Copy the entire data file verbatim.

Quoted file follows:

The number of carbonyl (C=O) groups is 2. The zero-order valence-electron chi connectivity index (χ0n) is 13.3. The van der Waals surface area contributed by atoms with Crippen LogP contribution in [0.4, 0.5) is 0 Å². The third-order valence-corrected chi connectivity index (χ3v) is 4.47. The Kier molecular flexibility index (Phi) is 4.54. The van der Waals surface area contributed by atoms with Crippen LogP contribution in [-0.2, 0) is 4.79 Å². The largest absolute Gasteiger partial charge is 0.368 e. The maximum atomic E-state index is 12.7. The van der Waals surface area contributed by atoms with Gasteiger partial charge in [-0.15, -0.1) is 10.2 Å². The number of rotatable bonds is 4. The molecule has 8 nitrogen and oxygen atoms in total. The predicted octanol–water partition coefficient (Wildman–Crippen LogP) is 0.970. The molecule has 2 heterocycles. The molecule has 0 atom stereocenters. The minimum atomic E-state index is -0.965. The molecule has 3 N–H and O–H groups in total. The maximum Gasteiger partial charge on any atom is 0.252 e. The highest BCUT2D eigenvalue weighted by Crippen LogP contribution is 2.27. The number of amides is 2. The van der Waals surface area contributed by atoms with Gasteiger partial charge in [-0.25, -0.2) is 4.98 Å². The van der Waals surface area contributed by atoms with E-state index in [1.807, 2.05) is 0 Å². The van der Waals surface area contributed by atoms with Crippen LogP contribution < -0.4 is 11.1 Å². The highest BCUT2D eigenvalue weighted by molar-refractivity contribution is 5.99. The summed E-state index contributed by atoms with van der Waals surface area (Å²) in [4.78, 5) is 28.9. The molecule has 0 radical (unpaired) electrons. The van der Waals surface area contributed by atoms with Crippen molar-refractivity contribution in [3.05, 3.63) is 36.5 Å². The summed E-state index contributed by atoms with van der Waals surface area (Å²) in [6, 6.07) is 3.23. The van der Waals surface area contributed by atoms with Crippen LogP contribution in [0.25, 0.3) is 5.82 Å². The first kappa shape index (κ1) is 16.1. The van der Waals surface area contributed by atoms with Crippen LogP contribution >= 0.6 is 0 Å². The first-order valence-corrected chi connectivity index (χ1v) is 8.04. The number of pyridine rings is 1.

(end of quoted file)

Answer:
The number of carbonyl (C=O) groups is 2. The zero-order valence-electron chi connectivity index (χ0n) is 13.3. The van der Waals surface area contributed by atoms with Crippen LogP contribution in [0.4, 0.5) is 0 Å². The third-order valence-corrected chi connectivity index (χ3v) is 4.47. The Kier molecular flexibility index (Phi) is 4.54. The van der Waals surface area contributed by atoms with Crippen LogP contribution in [-0.2, 0) is 4.79 Å². The largest absolute Gasteiger partial charge is 0.368 e. The maximum atomic E-state index is 12.7. The van der Waals surface area contributed by atoms with Gasteiger partial charge in [-0.15, -0.1) is 10.2 Å². The number of rotatable bonds is 4. The molecule has 8 nitrogen and oxygen atoms in total. The predicted octanol–water partition coefficient (Wildman–Crippen LogP) is 0.970. The molecule has 2 heterocycles. The molecule has 0 atom stereocenters. The minimum atomic E-state index is -0.965. The molecule has 3 N–H and O–H groups in total. The maximum Gasteiger partial charge on any atom is 0.252 e. The highest BCUT2D eigenvalue weighted by Crippen LogP contribution is 2.27. The number of amides is 2. The van der Waals surface area contributed by atoms with Gasteiger partial charge in [-0.25, -0.2) is 4.98 Å². The van der Waals surface area contributed by atoms with E-state index in [1.807, 2.05) is 0 Å². The van der Waals surface area contributed by atoms with Crippen LogP contribution < -0.4 is 11.1 Å². The highest BCUT2D eigenvalue weighted by molar-refractivity contribution is 5.99. The summed E-state index contributed by atoms with van der Waals surface area (Å²) in [4.78, 5) is 28.9. The molecule has 0 radical (unpaired) electrons. The van der Waals surface area contributed by atoms with Crippen molar-refractivity contribution in [3.05, 3.63) is 36.5 Å². The summed E-state index contributed by atoms with van der Waals surface area (Å²) in [6, 6.07) is 3.23. The van der Waals surface area contributed by atoms with Crippen LogP contribution in [0.25, 0.3) is 5.82 Å². The first kappa shape index (κ1) is 16.1. The van der Waals surface area contributed by atoms with Crippen LogP contribution >= 0.6 is 0 Å². The first-order valence-corrected chi connectivity index (χ1v) is 8.04. The number of pyridine rings is 1.